is a Revenue Committee omnibus bill that contains several provisions requested by NACO. It would provide a 30-day grace period to pay delinquent taxes on rejected homestead exemptions before taxes accrue. County assessors could certify valuations to taxing entities electronically. Other provisions would clean up rent-restricted housing laws and require notices of pending tax deeds to include the name of the property owner. The determination of a parcel's primary use for agricultural or horticultural purposes could be made without regard to whether the parcel is platted and subdivided.
is the omnibus Transportation and Telecommunications Committee bill. It would allow motor vehicle dealers to provide titling and registration services. County treasurers would be required to remit both title and registration fees on the 20
of each month. Other provisions would change oversight of the One-Call Board of Directors, exempt vehicles with remote starters from laws prohibiting leaving vehicles unattended without removing the key, and allow public power district vehicle registrations to be kept at the principal place of business of the district.
would allow city or county law enforcement officers, paid firefighters, emergency responders, and certain front-line state employees who suffer serious bodily injury from an on-duty assault that results in the officer falling below the minimum number of working hours to maintain health insurance.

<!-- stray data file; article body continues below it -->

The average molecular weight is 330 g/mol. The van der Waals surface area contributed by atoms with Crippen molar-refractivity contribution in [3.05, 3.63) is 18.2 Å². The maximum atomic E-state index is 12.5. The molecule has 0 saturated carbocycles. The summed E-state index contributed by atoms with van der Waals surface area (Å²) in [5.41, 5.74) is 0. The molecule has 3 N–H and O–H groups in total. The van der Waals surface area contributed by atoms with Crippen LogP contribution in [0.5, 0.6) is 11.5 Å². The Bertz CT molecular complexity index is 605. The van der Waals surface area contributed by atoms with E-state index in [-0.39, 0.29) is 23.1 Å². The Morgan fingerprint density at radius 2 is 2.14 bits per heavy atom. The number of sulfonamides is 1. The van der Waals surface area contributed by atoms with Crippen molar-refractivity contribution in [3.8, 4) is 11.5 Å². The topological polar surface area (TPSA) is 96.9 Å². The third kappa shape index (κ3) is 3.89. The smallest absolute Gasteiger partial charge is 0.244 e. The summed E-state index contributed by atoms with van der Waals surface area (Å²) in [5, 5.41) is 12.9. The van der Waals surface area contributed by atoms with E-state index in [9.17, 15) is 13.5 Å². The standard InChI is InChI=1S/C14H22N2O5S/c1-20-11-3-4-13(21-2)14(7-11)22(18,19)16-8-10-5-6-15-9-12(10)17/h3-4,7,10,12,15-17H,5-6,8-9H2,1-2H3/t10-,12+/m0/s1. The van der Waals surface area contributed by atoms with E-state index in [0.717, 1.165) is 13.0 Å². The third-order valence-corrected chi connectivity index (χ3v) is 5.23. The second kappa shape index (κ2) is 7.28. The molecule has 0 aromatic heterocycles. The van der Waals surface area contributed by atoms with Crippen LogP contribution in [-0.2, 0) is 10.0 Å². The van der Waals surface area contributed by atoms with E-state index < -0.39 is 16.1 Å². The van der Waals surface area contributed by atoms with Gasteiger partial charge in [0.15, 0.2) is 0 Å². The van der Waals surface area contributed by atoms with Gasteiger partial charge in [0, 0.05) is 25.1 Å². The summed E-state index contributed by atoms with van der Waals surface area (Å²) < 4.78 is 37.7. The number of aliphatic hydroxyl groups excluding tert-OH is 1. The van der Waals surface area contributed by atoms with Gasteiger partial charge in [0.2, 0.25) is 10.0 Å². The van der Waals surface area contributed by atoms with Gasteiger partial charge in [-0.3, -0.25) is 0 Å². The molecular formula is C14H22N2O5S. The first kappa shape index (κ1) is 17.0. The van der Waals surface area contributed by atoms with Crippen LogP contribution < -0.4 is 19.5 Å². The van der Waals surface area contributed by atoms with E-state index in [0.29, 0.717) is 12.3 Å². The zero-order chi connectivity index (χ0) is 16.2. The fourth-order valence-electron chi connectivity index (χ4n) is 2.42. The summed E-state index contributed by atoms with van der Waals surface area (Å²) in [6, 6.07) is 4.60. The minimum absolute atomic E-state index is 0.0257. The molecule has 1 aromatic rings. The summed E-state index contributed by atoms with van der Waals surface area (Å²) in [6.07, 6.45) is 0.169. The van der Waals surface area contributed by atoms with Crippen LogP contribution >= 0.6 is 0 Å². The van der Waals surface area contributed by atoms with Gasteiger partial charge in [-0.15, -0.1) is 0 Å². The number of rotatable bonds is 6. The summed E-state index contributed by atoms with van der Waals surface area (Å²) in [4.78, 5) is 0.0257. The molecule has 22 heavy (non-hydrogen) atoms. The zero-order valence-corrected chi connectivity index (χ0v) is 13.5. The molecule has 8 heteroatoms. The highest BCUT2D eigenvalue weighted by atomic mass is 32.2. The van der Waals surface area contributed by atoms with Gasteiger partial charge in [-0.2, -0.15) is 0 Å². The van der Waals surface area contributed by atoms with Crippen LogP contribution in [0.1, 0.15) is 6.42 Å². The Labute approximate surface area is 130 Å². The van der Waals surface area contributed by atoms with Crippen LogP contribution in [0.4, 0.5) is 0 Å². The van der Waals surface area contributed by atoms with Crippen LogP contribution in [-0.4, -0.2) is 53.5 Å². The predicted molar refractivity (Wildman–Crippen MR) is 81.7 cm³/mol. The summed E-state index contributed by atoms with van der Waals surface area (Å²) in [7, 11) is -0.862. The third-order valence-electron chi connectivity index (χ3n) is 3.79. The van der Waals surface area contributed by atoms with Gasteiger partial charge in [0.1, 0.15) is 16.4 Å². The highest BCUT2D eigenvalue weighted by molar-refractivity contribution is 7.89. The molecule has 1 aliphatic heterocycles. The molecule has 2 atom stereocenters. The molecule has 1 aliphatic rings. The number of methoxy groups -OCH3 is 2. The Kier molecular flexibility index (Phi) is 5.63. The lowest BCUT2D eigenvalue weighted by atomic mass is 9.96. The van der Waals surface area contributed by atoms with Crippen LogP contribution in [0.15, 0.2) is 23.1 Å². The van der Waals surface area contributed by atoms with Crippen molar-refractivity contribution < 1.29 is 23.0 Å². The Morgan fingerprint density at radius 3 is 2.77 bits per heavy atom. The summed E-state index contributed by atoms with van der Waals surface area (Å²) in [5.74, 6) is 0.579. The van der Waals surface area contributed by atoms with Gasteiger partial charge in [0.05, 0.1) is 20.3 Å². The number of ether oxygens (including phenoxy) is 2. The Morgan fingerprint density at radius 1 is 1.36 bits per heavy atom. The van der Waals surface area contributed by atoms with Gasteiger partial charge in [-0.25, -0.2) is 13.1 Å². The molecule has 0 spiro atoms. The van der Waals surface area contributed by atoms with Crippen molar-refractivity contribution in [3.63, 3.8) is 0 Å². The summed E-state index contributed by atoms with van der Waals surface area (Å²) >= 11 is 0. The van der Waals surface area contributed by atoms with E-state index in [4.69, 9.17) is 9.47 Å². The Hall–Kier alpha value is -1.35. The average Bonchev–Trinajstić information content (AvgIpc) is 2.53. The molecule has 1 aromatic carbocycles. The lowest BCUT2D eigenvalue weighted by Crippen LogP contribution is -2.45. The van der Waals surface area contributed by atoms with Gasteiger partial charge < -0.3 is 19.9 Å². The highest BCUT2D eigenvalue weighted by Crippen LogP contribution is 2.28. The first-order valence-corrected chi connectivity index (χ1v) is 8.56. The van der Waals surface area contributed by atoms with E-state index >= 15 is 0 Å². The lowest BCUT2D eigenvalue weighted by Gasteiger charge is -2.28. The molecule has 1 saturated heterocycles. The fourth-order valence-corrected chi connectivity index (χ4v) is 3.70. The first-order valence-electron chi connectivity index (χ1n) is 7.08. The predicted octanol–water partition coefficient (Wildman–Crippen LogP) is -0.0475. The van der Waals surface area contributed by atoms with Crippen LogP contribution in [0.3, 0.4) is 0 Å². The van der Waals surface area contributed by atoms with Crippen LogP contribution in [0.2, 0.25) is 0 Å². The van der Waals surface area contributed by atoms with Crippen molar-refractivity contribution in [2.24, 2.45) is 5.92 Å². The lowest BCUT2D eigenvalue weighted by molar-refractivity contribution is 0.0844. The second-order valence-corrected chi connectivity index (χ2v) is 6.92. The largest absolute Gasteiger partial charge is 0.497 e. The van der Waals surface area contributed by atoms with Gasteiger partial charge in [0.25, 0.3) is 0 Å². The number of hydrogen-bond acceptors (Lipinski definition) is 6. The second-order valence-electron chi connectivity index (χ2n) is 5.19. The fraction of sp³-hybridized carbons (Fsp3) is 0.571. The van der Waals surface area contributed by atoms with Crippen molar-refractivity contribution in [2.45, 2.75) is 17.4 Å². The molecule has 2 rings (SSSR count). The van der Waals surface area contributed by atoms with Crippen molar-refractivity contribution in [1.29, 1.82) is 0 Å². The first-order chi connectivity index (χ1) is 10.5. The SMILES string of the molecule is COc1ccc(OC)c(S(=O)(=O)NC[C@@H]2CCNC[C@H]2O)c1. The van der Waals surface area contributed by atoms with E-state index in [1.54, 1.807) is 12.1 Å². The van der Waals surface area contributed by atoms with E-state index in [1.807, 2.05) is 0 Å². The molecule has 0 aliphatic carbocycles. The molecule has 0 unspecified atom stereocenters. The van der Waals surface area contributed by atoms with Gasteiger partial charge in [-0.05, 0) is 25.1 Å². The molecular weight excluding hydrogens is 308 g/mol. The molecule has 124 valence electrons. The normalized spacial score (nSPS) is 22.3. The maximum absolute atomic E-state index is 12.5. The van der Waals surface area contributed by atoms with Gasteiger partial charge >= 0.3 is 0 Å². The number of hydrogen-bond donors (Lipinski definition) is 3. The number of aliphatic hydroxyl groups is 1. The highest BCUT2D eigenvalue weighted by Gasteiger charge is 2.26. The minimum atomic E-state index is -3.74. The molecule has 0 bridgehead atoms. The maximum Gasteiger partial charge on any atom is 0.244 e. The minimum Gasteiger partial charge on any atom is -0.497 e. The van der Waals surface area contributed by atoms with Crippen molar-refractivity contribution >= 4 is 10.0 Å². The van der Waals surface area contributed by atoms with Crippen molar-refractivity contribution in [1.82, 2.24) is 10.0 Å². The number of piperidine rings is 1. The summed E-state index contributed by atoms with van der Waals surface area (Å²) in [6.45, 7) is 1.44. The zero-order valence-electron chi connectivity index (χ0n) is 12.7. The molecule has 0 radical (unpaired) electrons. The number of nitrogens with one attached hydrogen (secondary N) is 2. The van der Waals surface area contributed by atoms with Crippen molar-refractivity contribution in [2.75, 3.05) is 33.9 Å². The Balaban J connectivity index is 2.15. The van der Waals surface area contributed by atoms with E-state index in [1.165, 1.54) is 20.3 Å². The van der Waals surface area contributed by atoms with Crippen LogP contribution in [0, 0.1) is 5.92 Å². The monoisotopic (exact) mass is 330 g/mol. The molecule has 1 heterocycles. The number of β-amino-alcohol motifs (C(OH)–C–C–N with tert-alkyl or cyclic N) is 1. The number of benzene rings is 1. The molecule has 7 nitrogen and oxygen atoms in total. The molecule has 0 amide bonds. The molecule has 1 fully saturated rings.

would change the number of days before a public hearing on a proposed budget statement from five days to four calendar days. The day of publication would count as a day but the day of the hearing would not. It would create penalties for failure to report information requested annually from counties and other entities, including lists of interlocal agreements. A 14 percent penalty would be assessed on delinquent payments for fees for services provided by the Auditor.
LB432 would revise the authority granted to governmental entities to adjust their budgets to account for delinquent taxes. Existing law allows for a five percent offset as well as an allowance for anticipated litigation. LB432 would trigger the allowance if the prime rate published by the Federal Reserve Board is 10 percent or greater at the time the entity's budget is filed and certified.
would eliminate the filing of a Real Estate Transfer Statement (Form 521) on oil, gas and mineral leases. The bill would also allow, but not require, registers of deeds to accept digital or electronic signatures. This authority already exists in Neb.Rev.Stat. §86-611(3).
would allow the Nebraska Department of Roads to assume responsibility for conducting environmental assessments for road projects. The reviews are currently conducted at the federal level. Conducting these assessments at the state level could save up to $19 million and significantly reduce wait times for projects.